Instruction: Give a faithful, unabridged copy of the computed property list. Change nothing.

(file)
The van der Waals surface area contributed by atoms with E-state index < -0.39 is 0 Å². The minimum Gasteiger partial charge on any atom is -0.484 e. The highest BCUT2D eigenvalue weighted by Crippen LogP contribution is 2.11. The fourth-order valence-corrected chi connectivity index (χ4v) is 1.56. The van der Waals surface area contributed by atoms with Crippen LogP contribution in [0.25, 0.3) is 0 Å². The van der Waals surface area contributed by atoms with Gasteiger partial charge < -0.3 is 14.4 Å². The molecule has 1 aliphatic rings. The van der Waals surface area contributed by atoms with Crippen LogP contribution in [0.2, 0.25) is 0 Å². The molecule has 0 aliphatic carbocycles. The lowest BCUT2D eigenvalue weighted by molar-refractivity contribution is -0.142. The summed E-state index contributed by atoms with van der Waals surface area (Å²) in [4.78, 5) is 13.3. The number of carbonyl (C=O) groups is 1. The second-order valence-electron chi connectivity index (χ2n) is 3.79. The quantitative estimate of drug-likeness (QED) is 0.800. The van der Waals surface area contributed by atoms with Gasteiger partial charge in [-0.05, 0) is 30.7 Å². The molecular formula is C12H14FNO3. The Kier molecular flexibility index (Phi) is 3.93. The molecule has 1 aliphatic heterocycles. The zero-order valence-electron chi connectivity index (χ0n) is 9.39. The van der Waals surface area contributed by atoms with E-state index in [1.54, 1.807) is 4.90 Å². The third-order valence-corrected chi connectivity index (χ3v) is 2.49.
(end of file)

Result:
The van der Waals surface area contributed by atoms with E-state index < -0.39 is 0 Å². The minimum Gasteiger partial charge on any atom is -0.484 e. The highest BCUT2D eigenvalue weighted by Crippen LogP contribution is 2.11. The fourth-order valence-corrected chi connectivity index (χ4v) is 1.56. The van der Waals surface area contributed by atoms with Crippen LogP contribution in [0.25, 0.3) is 0 Å². The van der Waals surface area contributed by atoms with Gasteiger partial charge < -0.3 is 14.4 Å². The molecule has 1 aliphatic rings. The van der Waals surface area contributed by atoms with Crippen LogP contribution in [0.2, 0.25) is 0 Å². The molecule has 0 aliphatic carbocycles. The lowest BCUT2D eigenvalue weighted by molar-refractivity contribution is -0.142. The summed E-state index contributed by atoms with van der Waals surface area (Å²) in [4.78, 5) is 13.3. The number of carbonyl (C=O) groups is 1. The second-order valence-electron chi connectivity index (χ2n) is 3.79. The quantitative estimate of drug-likeness (QED) is 0.800. The van der Waals surface area contributed by atoms with Gasteiger partial charge in [-0.05, 0) is 30.7 Å². The molecular formula is C12H14FNO3. The Kier molecular flexibility index (Phi) is 3.93. The molecule has 1 aliphatic heterocycles. The zero-order valence-electron chi connectivity index (χ0n) is 9.39. The van der Waals surface area contributed by atoms with E-state index in [1.54, 1.807) is 4.90 Å². The third-order valence-corrected chi connectivity index (χ3v) is 2.49.